Use this URL to cite or link to this record in EThOS: http://ethos.bl.uk/OrderDetails.do?uin=uk.bl.ethos.690215
Title: The migration processes of students into higher educational institutions in the United Kingdom
Author: Bailey, Neil
ISNI:       0000 0004 5922 3946
Awarding Body: University of Southampton
Current Institution: University of Southampton
Date of Award: 2015
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Abstract:
The higher educational system in the UK plays a crucial role in the economic development of the country and significantly impacts on the future labour market outcomes for individuals. With participation rates in higher education continually increasing and the recent changes to student financing burdening the student with more of the costs of higher education, the decision of where and what to study has become increasingly important. Despite this, there has been little work conducted to date that analyses in detail the migratory patterns of the large student population in the United Kingdom and their movements into Higher Education (HE). The overall aim of this thesis is to advance the current understanding of the student migration processes in the United Kingdom by considering three broad areas of enquiry and analysis; patterns and measurement of student migration, characteristics and correlations of student migration and lastly, future outcomes of student migration. This research uses data from the Higher Educational Statistics Agency (HESA) to provide a cross-sectional snapshot of the student migration situation in the UK. The thesis puts forward a unique typology that is used to categorise and measure the different migration decisions that a person can undertake in order to attend a Higher Educational Institution (HEI). Using this typology, the results demonstrate that, the previously assumed traditional transition in to higher education of migrating away from the parental home to study at a HEI is no longer the majority transition experienced by HE students in the UK. Secondly, a new spatial classification of student migration is created and the results show a clear difference in the migration outcomes of students from the South of the UK compared to the North, with the latter being less likely to migrate. Statistical modelling of the student migration process in the UK showed that migration into a HEI in the UK is not equal across ethnicity, socio-economic background and gender. Finally, the results regarding the impact of migrating in order to attend a HEI on the labour market outcomes after graduating were marginal. No clear causal impacts of the migration decision on the future labour market outcomes were identified.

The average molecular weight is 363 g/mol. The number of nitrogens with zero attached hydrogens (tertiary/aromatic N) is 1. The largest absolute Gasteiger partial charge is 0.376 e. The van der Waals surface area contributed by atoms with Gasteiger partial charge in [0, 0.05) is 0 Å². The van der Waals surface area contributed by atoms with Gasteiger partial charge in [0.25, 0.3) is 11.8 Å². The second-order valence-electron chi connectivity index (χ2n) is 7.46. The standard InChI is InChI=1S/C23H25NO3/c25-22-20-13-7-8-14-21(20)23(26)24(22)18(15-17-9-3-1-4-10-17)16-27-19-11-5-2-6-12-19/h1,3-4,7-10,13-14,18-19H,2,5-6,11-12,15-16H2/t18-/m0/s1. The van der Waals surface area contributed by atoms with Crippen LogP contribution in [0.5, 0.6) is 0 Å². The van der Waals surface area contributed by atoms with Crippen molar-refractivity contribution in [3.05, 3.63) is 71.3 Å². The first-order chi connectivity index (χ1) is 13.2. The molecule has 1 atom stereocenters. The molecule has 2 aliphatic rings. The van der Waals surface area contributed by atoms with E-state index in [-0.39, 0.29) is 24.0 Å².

Supervisor: Bijak, Jakub ; Schnepf, Sylke ; Raymer, James Sponsor: Not available
Qualification Name: Thesis (Ph.D.) Qualification Level: Doctoral
EThOS ID: uk.bl.ethos.690215  DOI: Not available
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